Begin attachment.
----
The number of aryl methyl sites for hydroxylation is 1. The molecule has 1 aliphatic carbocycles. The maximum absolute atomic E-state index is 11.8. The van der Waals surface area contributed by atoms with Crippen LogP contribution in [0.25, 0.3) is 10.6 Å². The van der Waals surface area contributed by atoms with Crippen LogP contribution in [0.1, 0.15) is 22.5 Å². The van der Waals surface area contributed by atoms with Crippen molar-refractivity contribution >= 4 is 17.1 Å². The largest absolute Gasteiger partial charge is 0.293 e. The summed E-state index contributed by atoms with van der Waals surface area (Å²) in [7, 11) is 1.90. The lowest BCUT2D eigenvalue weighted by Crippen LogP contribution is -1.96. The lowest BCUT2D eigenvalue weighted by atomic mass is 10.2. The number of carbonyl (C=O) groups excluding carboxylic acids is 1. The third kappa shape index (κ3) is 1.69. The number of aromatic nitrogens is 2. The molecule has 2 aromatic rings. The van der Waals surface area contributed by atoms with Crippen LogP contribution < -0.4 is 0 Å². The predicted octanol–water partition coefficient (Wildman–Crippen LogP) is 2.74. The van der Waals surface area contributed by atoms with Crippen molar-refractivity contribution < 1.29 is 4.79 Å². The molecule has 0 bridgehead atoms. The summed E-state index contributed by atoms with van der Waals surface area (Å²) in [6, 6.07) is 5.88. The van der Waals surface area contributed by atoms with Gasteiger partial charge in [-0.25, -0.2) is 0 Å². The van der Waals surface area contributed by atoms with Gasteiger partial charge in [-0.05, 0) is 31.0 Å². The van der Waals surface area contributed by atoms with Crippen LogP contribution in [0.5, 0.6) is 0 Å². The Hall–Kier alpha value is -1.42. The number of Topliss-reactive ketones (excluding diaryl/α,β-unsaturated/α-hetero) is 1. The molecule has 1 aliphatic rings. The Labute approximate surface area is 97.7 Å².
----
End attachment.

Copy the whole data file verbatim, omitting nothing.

The number of aryl methyl sites for hydroxylation is 1. The molecule has 1 aliphatic carbocycles. The maximum absolute atomic E-state index is 11.8. The van der Waals surface area contributed by atoms with Crippen LogP contribution in [0.25, 0.3) is 10.6 Å². The van der Waals surface area contributed by atoms with Crippen LogP contribution in [0.1, 0.15) is 22.5 Å². The van der Waals surface area contributed by atoms with Crippen molar-refractivity contribution >= 4 is 17.1 Å². The largest absolute Gasteiger partial charge is 0.293 e. The summed E-state index contributed by atoms with van der Waals surface area (Å²) in [7, 11) is 1.90. The lowest BCUT2D eigenvalue weighted by Crippen LogP contribution is -1.96. The lowest BCUT2D eigenvalue weighted by atomic mass is 10.2. The number of carbonyl (C=O) groups excluding carboxylic acids is 1. The third kappa shape index (κ3) is 1.69. The number of aromatic nitrogens is 2. The molecule has 2 aromatic rings. The van der Waals surface area contributed by atoms with Crippen LogP contribution < -0.4 is 0 Å². The predicted octanol–water partition coefficient (Wildman–Crippen LogP) is 2.74. The van der Waals surface area contributed by atoms with Crippen molar-refractivity contribution < 1.29 is 4.79 Å². The molecule has 0 bridgehead atoms. The summed E-state index contributed by atoms with van der Waals surface area (Å²) in [6, 6.07) is 5.88. The van der Waals surface area contributed by atoms with Gasteiger partial charge in [-0.25, -0.2) is 0 Å². The van der Waals surface area contributed by atoms with Gasteiger partial charge in [-0.05, 0) is 31.0 Å². The van der Waals surface area contributed by atoms with Crippen LogP contribution in [0.5, 0.6) is 0 Å². The Hall–Kier alpha value is -1.42. The number of Topliss-reactive ketones (excluding diaryl/α,β-unsaturated/α-hetero) is 1. The molecule has 1 aliphatic rings. The Labute approximate surface area is 97.7 Å².